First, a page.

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The first crime novel by the esteemed Donald Westlake. The novel follows mob lieutenant George "Clay" Clayton attempting to solve the murder of local kept woman Mavis St. Paul. Minor mob member Billy-Billy Cantell is framed for the murder, and Clay's boss Ed Ganolese ordering him to find the killer, first planning to turn him over to the police, then for mob justice.

The title has no relation to the trope The Cutie (and probably pre-dates it) but instead refers to the Terms of Endangerment phrase that Ganolese sarcastically uses to describe the killer who is causing him such a headache.

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Tropes:

  • Addled Addict: Billy-Billy is very erratic and socially stunted from his drug addiction. It really says something when a fellow Junkie whose actual nickname is Junky comes across as a Functional Addict next to him.
  • Ambiguous Ending: The novel ends with someone knocking on Clay's door, right as he's realized that he'll be implicated in the following investigation due to Clancy's wife knowing about him, with Clay desperately trying to convince himself that the knocking is coming from a call girl he ordered, and not Ed deciding that You Have Outlived Your Usefulness.
  • Amoral Attorney: The mobs lawyer, Clancy Mitchell, is heavily involved in their activities, And he's the killer.
  • Because You Were Nice to Me:
    • Clay started working for Ed in the first place after Ed provided him an alibi from a drunk-driving charge.
    • Billy-Billy somehow befriended one of Ed's primary drug contacts during WWII (the details are sketchy) enough for the man to demand that Ed and Clay save his neck.
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  • Cain and Abel: Billy was Clancy's brother, but was viewed as an embarrassment and a threat to his cushy new life by Clancy, which was why his brother used him as a fall guy and eventually killed him.
  • Convicted by Public Opinion: Clay was shunned by his friend and family after a fatal drunk driving accident in college which he was in fact guilty of but avoided being arrested for.
  • "Could Have Avoided This!" Plot: Before having Clay kill Clancy, Ed makes sure to emphasize to him that he wouldn't be in that situation if he'd just asked Ed for help in dealing with his blackmailing wife, which Ed would have been happy to do.
  • The Cynic: Clay is thoroughly convinced that there isn't a person in the world who isn't at least mildly crooked in actions, at heart or both, and that he is a prime example of At Least I Admit It.
  • Dark Secret: Mavis was murdered because She was still legally married to Clancy and could have had him arrested and disgraced for bigamy, as well as a past embezzlement charge which had led to him going on the run and abandoning her in the first place.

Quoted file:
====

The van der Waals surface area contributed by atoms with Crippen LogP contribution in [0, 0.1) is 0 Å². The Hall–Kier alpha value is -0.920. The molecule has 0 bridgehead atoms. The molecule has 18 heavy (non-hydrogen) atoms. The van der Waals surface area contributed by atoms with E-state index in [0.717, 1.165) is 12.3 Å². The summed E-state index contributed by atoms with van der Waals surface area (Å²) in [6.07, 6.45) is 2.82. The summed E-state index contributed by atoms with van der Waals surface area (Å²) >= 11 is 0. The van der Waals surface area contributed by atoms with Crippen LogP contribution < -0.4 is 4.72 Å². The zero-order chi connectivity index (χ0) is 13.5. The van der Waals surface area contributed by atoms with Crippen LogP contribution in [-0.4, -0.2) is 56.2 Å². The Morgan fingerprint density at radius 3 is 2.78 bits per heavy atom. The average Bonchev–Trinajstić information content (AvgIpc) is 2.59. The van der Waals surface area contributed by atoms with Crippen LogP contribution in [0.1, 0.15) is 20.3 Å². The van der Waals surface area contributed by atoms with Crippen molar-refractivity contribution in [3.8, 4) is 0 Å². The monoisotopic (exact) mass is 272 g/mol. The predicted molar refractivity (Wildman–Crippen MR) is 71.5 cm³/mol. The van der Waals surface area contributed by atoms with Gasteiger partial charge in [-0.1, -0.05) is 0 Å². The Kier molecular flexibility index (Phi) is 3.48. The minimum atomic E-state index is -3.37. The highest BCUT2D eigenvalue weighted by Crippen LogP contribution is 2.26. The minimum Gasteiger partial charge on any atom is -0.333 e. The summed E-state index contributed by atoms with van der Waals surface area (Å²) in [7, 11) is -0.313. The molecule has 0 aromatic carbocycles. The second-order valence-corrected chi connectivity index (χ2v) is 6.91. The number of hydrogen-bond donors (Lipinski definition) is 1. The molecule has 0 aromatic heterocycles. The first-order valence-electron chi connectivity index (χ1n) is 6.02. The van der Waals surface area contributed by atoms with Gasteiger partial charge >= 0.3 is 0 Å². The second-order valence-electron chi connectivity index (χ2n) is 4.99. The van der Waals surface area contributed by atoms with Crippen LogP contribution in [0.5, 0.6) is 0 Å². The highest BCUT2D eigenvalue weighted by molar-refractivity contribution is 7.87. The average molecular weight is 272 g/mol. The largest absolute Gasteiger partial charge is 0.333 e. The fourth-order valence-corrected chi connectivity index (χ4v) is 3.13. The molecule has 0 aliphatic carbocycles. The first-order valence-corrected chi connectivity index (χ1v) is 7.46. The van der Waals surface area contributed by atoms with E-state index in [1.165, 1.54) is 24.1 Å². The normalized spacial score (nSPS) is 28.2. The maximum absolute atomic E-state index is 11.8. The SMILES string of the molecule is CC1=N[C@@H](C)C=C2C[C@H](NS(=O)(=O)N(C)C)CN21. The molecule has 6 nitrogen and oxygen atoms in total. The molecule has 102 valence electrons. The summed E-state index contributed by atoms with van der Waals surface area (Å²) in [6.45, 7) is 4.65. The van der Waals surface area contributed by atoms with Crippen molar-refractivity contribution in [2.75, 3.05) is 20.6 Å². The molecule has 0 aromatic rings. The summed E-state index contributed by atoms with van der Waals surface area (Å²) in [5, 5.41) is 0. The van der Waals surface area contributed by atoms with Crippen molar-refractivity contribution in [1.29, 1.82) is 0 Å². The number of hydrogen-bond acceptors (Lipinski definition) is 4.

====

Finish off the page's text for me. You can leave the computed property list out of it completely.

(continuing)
• Deceased Fall-Guy Gambit: Once Billy-Billy is murdered, the police believe he committed the murders and the mob lets them think it. This actually backfires on the killer as while it ends the police manhunt once they think the killer is dead, it also causes the mob to decide to just kill him once he's caught, rather than let the law handle him.
  • Gold Digger: The only men Mavis was interested in were ones with money and power, although as her latest sugar daddy and best friend stress, she had to at least like the person a little.
  • Hypocrisy Nod: Clay pisses off the books Sympathetic Inspector Antagonist by pointing out how even if he isn't corrupt in the sense of taking money, he has quite likely shut his eyes to other cops taking graft or done things like throw away the traffic ticket of someone who has too much clout to go against.
    Detective Grimes: There are things I have to do that I don't have any choice over. And I don't like to be reminded of them.
  • Late-Arrival Spoiler: A later Westlake novel which features the return of Ed Ganolese, fighting a mob war against that books protagonist and his father, features a major, albeit subtle clue to the solution of the mystery in this book. Ed has a different lawyer than Clancy.
  • Mafia Princess: Its mentioned that Ganolese has a daughter going to a fancy boarding school whose unaware of how he makes his living (something which is also true of Clancy's wife and kids).
  • Morality Pet: Clay's girlfriend is the person he shows the most warmth and protectiveness towards, although he openly states that he'd kill her if Ed ever asked. At the end of the novel, Clay dumps her specifically because his feelings for her are getting so strong that he feels their jeopardizing his role as a mob enforcer.
  • Never One Murder: It's three, by the final chapters, and then the killer falls victim to The Killer Becomes the Killed.
  • Psycho for Hire: Clay describes another mob assassin he once had drinks with who proudly boasted about how much he loved the killing itself and was fully convinced that everyone else in the world feels the same way (something Clay denies, stating that he is capable of being shockingly dispassionate about murder, but doesn't enjoy his work).
  • Speech Impediment: Billy-Billy tends to stammer a bit when he's coming off a heroin binge. He gets called "Billy-Billy" because that's how he stammeringly introduces himself.
  • Screw This, I'm Outta Here!: During Clay's summation, Starkweather the mob accountant, quickly realizing the direction this is going, excuses himself and hurries away due to not wanting to be a witness to a murder.
  • Villainous BSoD: The killer, after being exposed and left at the mercy of the mob, makes a weak attempt at denial then practically shuts down in terror, barely able to say anything besides Ed's name, in a faint, pleading tone.
  • Villain Protagonist: Clay is a cold-blooded, self-righteous killer and racketeer, although with some Pet the Dog moments.
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